You’ll often find that sales people frequently have a fear of sounding dumb, especially if there is a large difference between the technical skills of the salesperson and the people they normally talk to. This tends to lead to timid and boring presentations. It also involves a lot of mumbling and low-talking while the sales person desperately prays for a change of topic from the one they only dimly grasp. Sometimes they will just blurt out, “Java!” and hope the whole thing goes away.
There are two fixes for this, the first I already mentioned, which is to crush your areas of ignorance. If you plan to be a top performer in your field, then this is part of the cost. Just accept it.
The other way to mitigate this worry is to never pretend to know things you don’t know. Learn to say, “I don’t know” with total ease. If you start to get into tricky terrain, don’t guess, and don’t speculate, just say, “I don’t know, but I’ll find out for you.”
Always be fearless with “I don’t know,” but also do a bit of self-analysis. Recognize that if you find yourself saying this so often that it would just be easier to have someone else handle the call, then you’ve got ignorance crushing to do and you better get to it!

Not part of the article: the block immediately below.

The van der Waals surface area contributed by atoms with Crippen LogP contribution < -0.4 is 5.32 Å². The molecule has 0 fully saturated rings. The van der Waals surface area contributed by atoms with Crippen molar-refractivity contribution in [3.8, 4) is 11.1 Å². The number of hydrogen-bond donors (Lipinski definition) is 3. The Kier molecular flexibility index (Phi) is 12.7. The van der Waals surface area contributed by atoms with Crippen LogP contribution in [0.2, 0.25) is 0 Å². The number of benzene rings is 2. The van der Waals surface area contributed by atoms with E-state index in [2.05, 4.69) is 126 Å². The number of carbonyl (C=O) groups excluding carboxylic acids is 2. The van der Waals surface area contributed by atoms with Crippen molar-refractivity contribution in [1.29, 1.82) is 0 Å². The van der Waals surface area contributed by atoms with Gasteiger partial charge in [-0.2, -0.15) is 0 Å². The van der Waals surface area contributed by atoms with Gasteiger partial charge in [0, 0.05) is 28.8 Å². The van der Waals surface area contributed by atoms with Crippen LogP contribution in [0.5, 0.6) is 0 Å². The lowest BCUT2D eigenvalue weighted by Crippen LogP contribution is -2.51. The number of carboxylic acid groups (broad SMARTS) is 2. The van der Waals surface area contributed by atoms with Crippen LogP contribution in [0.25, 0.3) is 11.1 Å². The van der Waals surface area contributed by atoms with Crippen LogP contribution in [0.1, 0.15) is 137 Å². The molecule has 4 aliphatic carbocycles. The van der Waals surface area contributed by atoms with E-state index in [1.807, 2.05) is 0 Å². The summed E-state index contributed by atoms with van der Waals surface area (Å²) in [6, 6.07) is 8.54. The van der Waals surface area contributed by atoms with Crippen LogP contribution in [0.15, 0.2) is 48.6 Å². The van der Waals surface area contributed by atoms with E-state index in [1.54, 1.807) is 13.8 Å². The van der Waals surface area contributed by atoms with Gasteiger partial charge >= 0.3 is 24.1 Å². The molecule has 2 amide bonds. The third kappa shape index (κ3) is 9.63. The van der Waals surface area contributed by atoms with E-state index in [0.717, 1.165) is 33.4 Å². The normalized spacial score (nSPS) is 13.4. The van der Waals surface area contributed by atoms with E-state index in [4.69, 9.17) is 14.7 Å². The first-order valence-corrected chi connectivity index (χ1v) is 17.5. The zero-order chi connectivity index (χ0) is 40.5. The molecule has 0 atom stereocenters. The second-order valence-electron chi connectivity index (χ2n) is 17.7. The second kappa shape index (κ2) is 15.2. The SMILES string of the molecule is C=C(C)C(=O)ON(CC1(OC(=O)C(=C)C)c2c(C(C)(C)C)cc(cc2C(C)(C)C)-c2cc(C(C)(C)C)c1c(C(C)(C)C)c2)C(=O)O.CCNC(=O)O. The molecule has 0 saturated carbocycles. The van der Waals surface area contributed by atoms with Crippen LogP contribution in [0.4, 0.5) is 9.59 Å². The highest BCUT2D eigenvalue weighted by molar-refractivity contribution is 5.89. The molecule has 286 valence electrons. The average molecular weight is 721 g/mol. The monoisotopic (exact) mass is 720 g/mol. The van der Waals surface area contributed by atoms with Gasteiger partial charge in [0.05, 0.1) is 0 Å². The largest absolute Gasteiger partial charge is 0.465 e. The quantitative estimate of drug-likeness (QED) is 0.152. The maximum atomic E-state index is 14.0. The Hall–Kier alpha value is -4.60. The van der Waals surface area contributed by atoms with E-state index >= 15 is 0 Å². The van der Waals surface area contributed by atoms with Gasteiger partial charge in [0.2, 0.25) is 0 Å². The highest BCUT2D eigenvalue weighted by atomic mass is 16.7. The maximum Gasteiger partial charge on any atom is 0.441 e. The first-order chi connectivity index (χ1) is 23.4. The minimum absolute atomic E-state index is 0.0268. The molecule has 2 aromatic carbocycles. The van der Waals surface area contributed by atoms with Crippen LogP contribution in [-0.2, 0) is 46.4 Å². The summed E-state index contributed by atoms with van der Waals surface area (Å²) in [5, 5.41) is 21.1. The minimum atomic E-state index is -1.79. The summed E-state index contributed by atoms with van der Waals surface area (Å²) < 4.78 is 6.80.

The buying process
Understanding the buying process is important because it gives you a framework for understanding and analyzing what you’re doing. Good sales books all have some view about how the sales process unfolds. I think the clearest and most useful articulation of this is in Frank McNair’s book, How You Make the Sale. It’s a short and readable book which will give you a nice foundation in the sales process. In an abbreviated form the sales process looks like this: You find out what problems the prospect is having, you present your solution, you deal with objections, you close, and usually you follow up.
Each of these can be exhaustively discussed and dissected (plus I left a couple out), but remember, we’re doing the basics.